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Lance and Cadella against Paramatta Council
In the case of Lance and Cadella vs. Paramatta Council, there is a breach of the law of tort. The law of tort offers remedies to persons who have suffered harm from the wrongful acts of others. A tort, according to common law jurisdictions, is a civil wrong whether intentional or accidental, from which injury occurs to another (Barnes 2007). Lance sustained an injury and suffered pecuniary damages due to the tortious conduct by the Paramatta Council. It makes Lance a plaintiff and the Paramatta Council a defendant because the latter handles inflicting injury to the first (Gibson and Fraser 2010). Paramatta Council incurs liability for damage since it did not respect the rights of a citizen, namely Lance.
Lance is riding towards the park through the Macquarie Avenue with his wife, Cadella, where he gets into an accident. The cause is a chain strung by the Paramatta Local Council across the pathway at the entrance to the park. Lance is an experienced cyclist who had been using the same route for the past few days; the chain was not there at that time.
An action of tort demands the plaintiff to establish that the defendant was fulfilling a legal duty by acting in a particular fashion. He should also demonstrate that the defendant breached the duty by not conducting accordingly and prove that the injury was a result of the defendants breach (Riches 2007). Having established all three elements mentioned for the action of tort by Paramatta Council, Lance and Cadella could initiate various actions against the tort.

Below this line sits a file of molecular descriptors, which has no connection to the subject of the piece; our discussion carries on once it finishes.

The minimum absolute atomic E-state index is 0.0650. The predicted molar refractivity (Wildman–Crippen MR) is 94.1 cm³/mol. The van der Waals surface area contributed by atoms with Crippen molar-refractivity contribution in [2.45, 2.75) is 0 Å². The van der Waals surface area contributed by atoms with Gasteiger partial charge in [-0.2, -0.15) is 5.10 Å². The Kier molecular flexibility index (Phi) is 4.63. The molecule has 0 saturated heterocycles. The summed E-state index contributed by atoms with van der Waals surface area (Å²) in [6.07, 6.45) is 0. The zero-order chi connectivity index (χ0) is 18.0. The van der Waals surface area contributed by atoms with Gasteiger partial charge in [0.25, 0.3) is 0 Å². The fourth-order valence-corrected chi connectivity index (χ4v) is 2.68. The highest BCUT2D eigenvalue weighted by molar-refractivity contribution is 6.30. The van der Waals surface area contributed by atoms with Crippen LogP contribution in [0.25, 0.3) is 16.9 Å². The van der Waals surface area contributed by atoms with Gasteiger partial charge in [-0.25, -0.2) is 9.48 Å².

One of the actions that Lance should take is that of negligence against Paramatta Council. The Council failed to put any warnings after installing the chain to avoid injuries to persons using that route. The Paramatta Council did not create awareness of the chains; therefore, it is liable for the damages caused to the cyclist.
Moreover, Lance and Cadella could use the action of the tort of attractive nuisance. It means that the path to the park attracted cyclists to ride fast whereas the entrance of the park was in a hazardous condition. The council ought to discourage the cyclists from speeding so that they have time to take a notice of the chain and apply breaks. If so, Lance would have been cycling slowly, applied brakes and therefore prevented the accident. The Council is guilty of damages sustained by Lance and his wife because it bears responsibility to ensure that actions that may lead to accident are avoided at all cost.
The action of ignorance is enforceable by the court of law. The private life of city citizens intertwined with the Council activities in a risky manner. The Council should have informed Lance and Cadella of the changes in order to prevent the accident; however, it was ignorant of doing so. Thus, the plaintiff has a right to sue the Council for a compensation and a payment of damages (Parsons 2011).